To put that genuinely epic acceleration into some sort of perspective, the Track Pack will scream from a standstill to 200km/h in just 7.8 seconds. The McLaren Senna, which the brand openly describes as its most madhouse and track-focused car ever, takes just a second less, at 6.8 seconds.
What's it like inside?
Send the butterfly-style front doors opening skyward and drop into the cabin and it becomes pretty clear that the Track Pack has been tuned for performance over plush. For one, the new carbon-fibre seats don’t so much hug your sides as they do fuse with them like a Venom-style symbiote. Those seats are wrapped in a padding so thin it would surely disappear if you held it sideways, and yet they somehow offer up enough comfort to ward off a visit to the chiropractor every time you climb out of the driver’s seat.
You can also opt to have the fiddly six-point harness system which is fitted as standard swapped out for a regular seatbelt, something we would strongly recommend if you’re not of the track-driving persuasion.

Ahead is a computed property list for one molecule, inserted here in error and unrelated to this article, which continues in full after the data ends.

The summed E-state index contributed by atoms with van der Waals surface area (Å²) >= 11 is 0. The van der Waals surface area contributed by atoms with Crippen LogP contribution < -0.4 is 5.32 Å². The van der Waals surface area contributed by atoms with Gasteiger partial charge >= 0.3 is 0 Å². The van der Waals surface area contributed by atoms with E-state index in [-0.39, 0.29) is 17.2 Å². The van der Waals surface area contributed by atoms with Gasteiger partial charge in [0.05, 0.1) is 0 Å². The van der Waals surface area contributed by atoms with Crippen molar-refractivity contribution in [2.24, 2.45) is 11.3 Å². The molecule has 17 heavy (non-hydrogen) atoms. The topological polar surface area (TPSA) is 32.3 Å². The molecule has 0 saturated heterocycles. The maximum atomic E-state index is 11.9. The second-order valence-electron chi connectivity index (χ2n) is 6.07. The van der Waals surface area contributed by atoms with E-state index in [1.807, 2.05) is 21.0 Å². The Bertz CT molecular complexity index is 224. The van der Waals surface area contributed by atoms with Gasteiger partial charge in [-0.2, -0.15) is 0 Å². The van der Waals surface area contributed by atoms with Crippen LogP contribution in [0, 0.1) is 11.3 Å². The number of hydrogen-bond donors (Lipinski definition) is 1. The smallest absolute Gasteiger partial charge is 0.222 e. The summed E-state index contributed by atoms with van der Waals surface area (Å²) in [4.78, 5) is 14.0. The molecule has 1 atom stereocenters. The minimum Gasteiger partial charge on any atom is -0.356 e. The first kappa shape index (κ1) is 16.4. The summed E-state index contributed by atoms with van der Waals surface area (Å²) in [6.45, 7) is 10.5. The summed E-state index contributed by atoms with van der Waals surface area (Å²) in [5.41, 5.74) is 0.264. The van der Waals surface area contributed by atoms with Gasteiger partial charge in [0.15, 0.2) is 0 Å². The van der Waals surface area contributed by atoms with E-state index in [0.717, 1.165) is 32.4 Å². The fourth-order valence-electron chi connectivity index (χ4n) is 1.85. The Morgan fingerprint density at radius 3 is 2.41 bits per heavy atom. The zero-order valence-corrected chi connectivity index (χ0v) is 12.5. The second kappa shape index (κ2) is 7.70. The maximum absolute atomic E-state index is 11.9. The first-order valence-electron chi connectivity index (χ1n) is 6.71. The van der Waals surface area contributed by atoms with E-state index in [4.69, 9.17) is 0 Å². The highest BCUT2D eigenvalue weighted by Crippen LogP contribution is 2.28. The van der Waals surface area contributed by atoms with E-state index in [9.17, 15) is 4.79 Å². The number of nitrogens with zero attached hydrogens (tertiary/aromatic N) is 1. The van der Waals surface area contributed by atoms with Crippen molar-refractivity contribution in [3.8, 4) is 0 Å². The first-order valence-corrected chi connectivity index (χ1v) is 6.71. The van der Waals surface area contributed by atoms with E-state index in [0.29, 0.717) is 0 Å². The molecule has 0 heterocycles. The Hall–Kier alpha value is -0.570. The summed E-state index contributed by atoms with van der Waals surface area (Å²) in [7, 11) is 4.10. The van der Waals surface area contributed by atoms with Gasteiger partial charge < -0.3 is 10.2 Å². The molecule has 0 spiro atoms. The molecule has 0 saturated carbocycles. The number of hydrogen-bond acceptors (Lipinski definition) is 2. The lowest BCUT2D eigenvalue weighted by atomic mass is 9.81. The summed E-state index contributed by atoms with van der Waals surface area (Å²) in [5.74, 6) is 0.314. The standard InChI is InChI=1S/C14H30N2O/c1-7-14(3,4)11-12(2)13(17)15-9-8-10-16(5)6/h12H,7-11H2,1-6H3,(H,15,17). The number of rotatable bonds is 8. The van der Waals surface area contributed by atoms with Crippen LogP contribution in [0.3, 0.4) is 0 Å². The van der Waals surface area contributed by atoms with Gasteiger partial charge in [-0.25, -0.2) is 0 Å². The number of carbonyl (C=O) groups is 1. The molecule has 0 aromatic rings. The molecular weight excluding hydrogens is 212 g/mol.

Where some supercars feel delightfully old-school, the McLaren feels much more of a new-world order. To change driving modes, for example, you first choose between the three-stage suspension settings or the three-stage powertrain settings (or both), and then “activate” the panel that houses those controls, with the changes only taking effect when the car is travelling in a dead-straight line. No simple rotary dials here, then.
But there are some very cool side effects to the technological overload; you’ll never grow tired of the way the driver display starts as a full and detailed information screen, but then folds backwards on itself to reveal a streamlined letterbox version that only shows the vital go-fast stuff like speed, gearing and revs when you activate the Track Pack’s sportier settings.
What's it like to drive?
On freeway driving, the McLaren settles happily into a long-legged cruise, eating kilometres in the half-asleep way a shark patrols a vast ocean. But so much as breath on the throttle and the 720S awakens as if it has sensed blood in the water, a swooshing of turbocharging igniting behind your head as the lightweight McLaren punches forward with a startling ferocity.